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communities derives from the fact that these means-tested benefits, which are designed rightly to target the poorest, are just not getting through. That is a serious worry.
I have perhaps a penultimate point, and I have said this before. Uprating year to year is fine, but uprating over a 20-year period is dire for low-income households and social mobility. People have slipped behind earnings increases inexorably, year in and year out, over a 20-year period. We are intelligently positing some of the policy proposals over longer periods. The Government are right to look at their child poverty programme up to 2010-20, because it is only over those timescales that you can get hold of some of those issues properly.
I did not have time to do the calculation but, to demonstrate the point about the erosion in the value of benefits, I should say that before I was elected to the House of Commons in 1991 I last calculated that the state pension was worth 23.7 per cent of average earnings. When the new Labour Government came to power in 1997, it was 17 per cent and at today’s prices it is 15.4 per cent. I know the arguments better than anyone—that it is not about a basic state pension but about pension credit, and that we will have guaranteed minimum payments and a savings element to the pension credit. I know all that, but every one of those benefits—not only the basic state pension; it is not the best example and if I had had more time I could have chosen a better one—is being eroded over time. That will continue over time, as long as we merely use RPI.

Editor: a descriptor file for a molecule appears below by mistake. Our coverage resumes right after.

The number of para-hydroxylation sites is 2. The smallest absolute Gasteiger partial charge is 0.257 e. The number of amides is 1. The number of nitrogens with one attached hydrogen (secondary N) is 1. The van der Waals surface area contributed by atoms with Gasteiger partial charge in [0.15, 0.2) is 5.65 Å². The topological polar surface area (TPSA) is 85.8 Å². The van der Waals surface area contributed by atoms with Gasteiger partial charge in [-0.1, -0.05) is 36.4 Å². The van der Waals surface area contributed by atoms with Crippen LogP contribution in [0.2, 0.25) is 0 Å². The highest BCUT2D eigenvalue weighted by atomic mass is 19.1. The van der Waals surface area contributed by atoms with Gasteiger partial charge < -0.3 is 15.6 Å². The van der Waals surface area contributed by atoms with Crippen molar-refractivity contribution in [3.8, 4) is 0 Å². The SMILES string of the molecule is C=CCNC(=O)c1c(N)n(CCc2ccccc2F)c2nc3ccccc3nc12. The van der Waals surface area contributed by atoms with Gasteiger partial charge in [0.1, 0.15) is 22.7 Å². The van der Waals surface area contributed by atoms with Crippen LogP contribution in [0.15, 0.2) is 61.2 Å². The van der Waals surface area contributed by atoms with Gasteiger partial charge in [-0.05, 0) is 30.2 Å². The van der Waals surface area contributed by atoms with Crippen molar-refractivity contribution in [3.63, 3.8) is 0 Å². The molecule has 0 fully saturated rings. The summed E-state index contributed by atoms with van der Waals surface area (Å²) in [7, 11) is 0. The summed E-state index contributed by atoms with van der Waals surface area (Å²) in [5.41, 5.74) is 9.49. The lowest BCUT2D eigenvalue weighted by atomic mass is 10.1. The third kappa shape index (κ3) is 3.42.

Incidentally, there is immense confusion about the plethora of different indices that are used. I get confused myself. We have RPI, RPI minus X, CPI, the Rossi index and other indices. Somebody should get hold of that, rationalise it and make it a lot more easily understood. Again on the point from the Social Security Advisory Committee, it is a substantial barrier to full customer engagement.
For all these reasons, these uprating orders are welcome so far as they go. The noble Lord, Lord Skelmersdale, and I are always being held to account for expenditure claims that we make on behalf of our respective organisations. I pose an important question: are the Government going to use benefit uprating as a tool between now, 2010 and 2020 to bear down on child poverty? There are lots of welcome schemes that seek to do bits and pieces of that work, but personally I do not believe that it is possible to do this job properly without looking substantially afresh at how we uprate basic benefits. Means-testing and targeting were worth trying but have come through with all sorts of problems. This involves the noble Lord, Lord Skelmersdale, and I thinking hard too, because these are big numbers if you start to go above indexation of benefits, and you have to justify them. But if the Government are really serious about bearing down on child poverty and abolishing it by 2020, they will not do that unless they improve on the uprating orders that we have before us this afternoon, welcome as they are.
Source: Lords Hansard 26 February 2008